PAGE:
Disparities in healthcare in psoriatic arthritis: an analysis of 439 patients from 13 countries


Lucasson F., Kiltz U., KALYONCU U., Leung Y. Y. , Palominos P., Canete J., ...More

RMD OPEN, vol.8, no.1, 2022 (Peer-Reviewed Journal) identifier identifier identifier

  • Publication Type: Article / Article
  • Volume: 8 Issue: 1
  • Publication Date: 2022
  • Doi Number: 10.1136/rmdopen-2021-002031
  • Journal Name: RMD OPEN
  • Journal Indexes: Science Citation Index Expanded, Scopus, EMBASE, MEDLINE, Directory of Open Access Journals
  • Keywords: Arthritis, Psoriatic, Outcome Assessment, Health Care, Epidemiology, REPORTED OUTCOME MEASURE, LOW DISEASE-ACTIVITY, RHEUMATOID-ARTHRITIS, SOCIOECONOMIC DETERMINANTS, VALIDATION, SPONDYLOARTHRITIS, QUESTIONNAIRE, ENTHESITIS, REMISSION, MORTALITY

Abstract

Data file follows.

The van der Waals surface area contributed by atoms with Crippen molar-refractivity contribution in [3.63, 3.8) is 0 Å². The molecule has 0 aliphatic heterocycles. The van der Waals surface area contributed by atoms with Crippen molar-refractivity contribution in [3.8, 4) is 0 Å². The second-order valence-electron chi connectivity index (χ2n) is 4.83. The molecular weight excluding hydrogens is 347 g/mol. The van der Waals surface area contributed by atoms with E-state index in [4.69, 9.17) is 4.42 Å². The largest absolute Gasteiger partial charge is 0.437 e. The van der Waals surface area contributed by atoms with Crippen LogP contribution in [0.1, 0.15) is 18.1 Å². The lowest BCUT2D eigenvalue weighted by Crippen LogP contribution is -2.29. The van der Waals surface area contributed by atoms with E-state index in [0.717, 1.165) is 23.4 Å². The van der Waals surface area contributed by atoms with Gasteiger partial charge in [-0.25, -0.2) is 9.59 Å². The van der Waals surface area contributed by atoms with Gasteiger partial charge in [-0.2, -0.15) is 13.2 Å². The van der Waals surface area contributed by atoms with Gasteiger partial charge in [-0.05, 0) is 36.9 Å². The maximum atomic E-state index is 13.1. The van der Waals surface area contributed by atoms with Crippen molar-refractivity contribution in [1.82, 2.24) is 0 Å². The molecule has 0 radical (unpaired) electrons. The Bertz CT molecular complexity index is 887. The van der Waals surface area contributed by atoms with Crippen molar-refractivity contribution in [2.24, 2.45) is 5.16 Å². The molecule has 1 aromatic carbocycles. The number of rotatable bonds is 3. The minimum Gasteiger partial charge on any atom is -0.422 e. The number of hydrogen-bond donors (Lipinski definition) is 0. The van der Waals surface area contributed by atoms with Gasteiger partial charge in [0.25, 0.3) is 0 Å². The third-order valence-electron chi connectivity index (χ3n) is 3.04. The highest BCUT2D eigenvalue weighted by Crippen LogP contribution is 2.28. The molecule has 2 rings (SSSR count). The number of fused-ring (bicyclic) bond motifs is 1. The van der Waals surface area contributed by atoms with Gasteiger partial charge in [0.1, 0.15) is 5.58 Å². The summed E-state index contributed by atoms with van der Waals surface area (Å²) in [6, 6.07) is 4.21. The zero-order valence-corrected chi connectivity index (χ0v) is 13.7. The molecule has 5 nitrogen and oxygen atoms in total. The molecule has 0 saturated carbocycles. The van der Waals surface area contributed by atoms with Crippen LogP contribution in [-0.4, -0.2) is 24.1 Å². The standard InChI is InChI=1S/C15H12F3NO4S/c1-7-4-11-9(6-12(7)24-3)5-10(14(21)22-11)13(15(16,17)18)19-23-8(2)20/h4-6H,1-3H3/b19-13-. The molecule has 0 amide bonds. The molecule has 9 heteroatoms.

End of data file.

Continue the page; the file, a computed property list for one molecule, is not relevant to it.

Objectives Patient care can vary substantially by country. The objective was to explore differences in psoriatic arthritis (PsA) across countries for disease activity, impact and treatments. Methods A cross-sectional analysis of 13 countries from the Remission/Flare in PsA study (NCT03119805) of consecutive adult patients with definite PsA was performed. Countries were classified into tertiles by gross domestic product (GDP)/capita. Disease activity (Disease Activity in PsA, DAPSA and Minimal Disease Activity, MDA) and their components, disease impact (patient-reported outcomes) and biological disease-modifying antirheumatic drugs (bDMARDs) were analysed per country and compared between the three tertiles of GDP/capita by parametric and non-parametric tests. We also explored the percentage of patients with significant disease activity (DAPSA >14) and no ongoing bDMARD prescription. Results In 439 patients (50.6% male, mean age 52.3 years, mean disease duration 10.1 years), disease activity and disease impact were higher in the lowest GDP/capita countries. DAPSA remission and MDA were attained in the lowest tertile in 7.0% and 18.4% patients, vs 29.1% and 49.5% in the middle tertile and 16.8% and 41.3% in the high tertile, respectively (all p<0.001). bDMARDs use was similar in the tertiles (overall mean 61%). The overall rate of patients with DAPSA >14 and no bDMARDs was 18.5%, and was higher in lower GDP/capita countries (p=0.004). Conclusion PsA patients from countries with the lowest GDP/capita, despite similar use of bDMARDs, were more likely to have high disease activity and worse disease impact. There is a need for more equity in healthcare.